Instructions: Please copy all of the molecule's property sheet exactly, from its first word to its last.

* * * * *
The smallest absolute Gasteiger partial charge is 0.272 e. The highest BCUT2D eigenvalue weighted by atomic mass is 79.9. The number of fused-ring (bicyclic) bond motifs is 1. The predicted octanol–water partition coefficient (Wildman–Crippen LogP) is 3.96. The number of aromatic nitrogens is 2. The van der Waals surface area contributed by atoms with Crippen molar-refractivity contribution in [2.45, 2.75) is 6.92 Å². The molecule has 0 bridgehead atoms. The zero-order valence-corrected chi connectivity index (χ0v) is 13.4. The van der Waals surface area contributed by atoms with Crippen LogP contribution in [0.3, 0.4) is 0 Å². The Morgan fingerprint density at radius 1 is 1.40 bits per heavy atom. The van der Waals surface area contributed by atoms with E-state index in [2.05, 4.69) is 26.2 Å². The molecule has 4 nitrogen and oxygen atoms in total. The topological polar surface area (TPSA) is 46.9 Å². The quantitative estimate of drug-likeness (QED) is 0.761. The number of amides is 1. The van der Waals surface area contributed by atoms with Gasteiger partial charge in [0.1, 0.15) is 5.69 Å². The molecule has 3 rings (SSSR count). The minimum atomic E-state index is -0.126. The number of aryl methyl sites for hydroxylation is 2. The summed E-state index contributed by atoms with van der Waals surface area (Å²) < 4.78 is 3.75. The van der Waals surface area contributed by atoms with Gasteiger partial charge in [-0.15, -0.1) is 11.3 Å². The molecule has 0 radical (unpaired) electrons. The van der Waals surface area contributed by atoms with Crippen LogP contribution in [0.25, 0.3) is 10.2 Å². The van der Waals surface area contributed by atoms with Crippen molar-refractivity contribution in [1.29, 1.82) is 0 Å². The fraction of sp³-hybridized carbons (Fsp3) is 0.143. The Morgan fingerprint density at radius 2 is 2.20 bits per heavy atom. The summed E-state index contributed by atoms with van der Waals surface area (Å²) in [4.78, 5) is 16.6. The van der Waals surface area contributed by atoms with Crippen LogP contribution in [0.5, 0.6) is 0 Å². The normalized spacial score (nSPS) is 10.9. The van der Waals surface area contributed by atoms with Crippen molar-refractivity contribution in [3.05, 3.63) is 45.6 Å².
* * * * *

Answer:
The smallest absolute Gasteiger partial charge is 0.272 e. The highest BCUT2D eigenvalue weighted by atomic mass is 79.9. The number of fused-ring (bicyclic) bond motifs is 1. The predicted octanol–water partition coefficient (Wildman–Crippen LogP) is 3.96. The number of aromatic nitrogens is 2. The van der Waals surface area contributed by atoms with Crippen molar-refractivity contribution in [2.45, 2.75) is 6.92 Å². The molecule has 0 bridgehead atoms. The zero-order valence-corrected chi connectivity index (χ0v) is 13.4. The van der Waals surface area contributed by atoms with Crippen LogP contribution in [0.3, 0.4) is 0 Å². The Morgan fingerprint density at radius 1 is 1.40 bits per heavy atom. The van der Waals surface area contributed by atoms with E-state index in [2.05, 4.69) is 26.2 Å². The molecule has 4 nitrogen and oxygen atoms in total. The topological polar surface area (TPSA) is 46.9 Å². The quantitative estimate of drug-likeness (QED) is 0.761. The number of amides is 1. The van der Waals surface area contributed by atoms with Gasteiger partial charge in [0.1, 0.15) is 5.69 Å². The molecule has 3 rings (SSSR count). The minimum atomic E-state index is -0.126. The number of aryl methyl sites for hydroxylation is 2. The summed E-state index contributed by atoms with van der Waals surface area (Å²) < 4.78 is 3.75. The van der Waals surface area contributed by atoms with Gasteiger partial charge in [-0.15, -0.1) is 11.3 Å². The molecule has 0 radical (unpaired) electrons. The van der Waals surface area contributed by atoms with Crippen LogP contribution in [0.25, 0.3) is 10.2 Å². The van der Waals surface area contributed by atoms with Crippen molar-refractivity contribution in [1.29, 1.82) is 0 Å². The fraction of sp³-hybridized carbons (Fsp3) is 0.143. The Morgan fingerprint density at radius 2 is 2.20 bits per heavy atom. The summed E-state index contributed by atoms with van der Waals surface area (Å²) in [4.78, 5) is 16.6. The van der Waals surface area contributed by atoms with Crippen LogP contribution in [0.5, 0.6) is 0 Å². The normalized spacial score (nSPS) is 10.9. The van der Waals surface area contributed by atoms with Crippen molar-refractivity contribution in [3.05, 3.63) is 45.6 Å².